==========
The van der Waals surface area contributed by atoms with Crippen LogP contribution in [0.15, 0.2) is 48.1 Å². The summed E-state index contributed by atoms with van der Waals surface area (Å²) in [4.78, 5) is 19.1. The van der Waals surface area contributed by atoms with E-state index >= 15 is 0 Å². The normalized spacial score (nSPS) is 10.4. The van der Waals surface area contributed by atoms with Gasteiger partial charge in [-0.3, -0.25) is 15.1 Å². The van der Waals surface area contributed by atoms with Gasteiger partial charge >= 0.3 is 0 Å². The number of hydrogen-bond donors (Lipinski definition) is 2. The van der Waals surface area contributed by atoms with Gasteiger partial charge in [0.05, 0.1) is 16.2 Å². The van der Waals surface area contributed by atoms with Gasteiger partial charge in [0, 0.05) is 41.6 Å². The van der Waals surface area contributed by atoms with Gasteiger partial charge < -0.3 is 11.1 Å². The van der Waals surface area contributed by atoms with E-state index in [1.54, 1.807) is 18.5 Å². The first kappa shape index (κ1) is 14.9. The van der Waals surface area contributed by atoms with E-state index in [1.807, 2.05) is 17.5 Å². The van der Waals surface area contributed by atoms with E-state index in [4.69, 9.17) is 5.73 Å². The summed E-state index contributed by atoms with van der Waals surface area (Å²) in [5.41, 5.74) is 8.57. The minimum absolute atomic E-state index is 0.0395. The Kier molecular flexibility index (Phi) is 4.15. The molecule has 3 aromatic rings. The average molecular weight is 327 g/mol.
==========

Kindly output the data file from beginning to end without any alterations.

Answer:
The van der Waals surface area contributed by atoms with Crippen LogP contribution in [0.15, 0.2) is 48.1 Å². The summed E-state index contributed by atoms with van der Waals surface area (Å²) in [4.78, 5) is 19.1. The van der Waals surface area contributed by atoms with E-state index >= 15 is 0 Å². The normalized spacial score (nSPS) is 10.4. The van der Waals surface area contributed by atoms with Gasteiger partial charge in [-0.3, -0.25) is 15.1 Å². The van der Waals surface area contributed by atoms with Gasteiger partial charge >= 0.3 is 0 Å². The number of hydrogen-bond donors (Lipinski definition) is 2. The van der Waals surface area contributed by atoms with Gasteiger partial charge in [0.05, 0.1) is 16.2 Å². The van der Waals surface area contributed by atoms with Gasteiger partial charge in [0, 0.05) is 41.6 Å². The van der Waals surface area contributed by atoms with Gasteiger partial charge < -0.3 is 11.1 Å². The van der Waals surface area contributed by atoms with E-state index in [1.54, 1.807) is 18.5 Å². The first kappa shape index (κ1) is 14.9. The van der Waals surface area contributed by atoms with E-state index in [1.807, 2.05) is 17.5 Å². The van der Waals surface area contributed by atoms with E-state index in [4.69, 9.17) is 5.73 Å². The summed E-state index contributed by atoms with van der Waals surface area (Å²) in [5.41, 5.74) is 8.57. The minimum absolute atomic E-state index is 0.0395. The Kier molecular flexibility index (Phi) is 4.15. The molecule has 3 aromatic rings. The average molecular weight is 327 g/mol.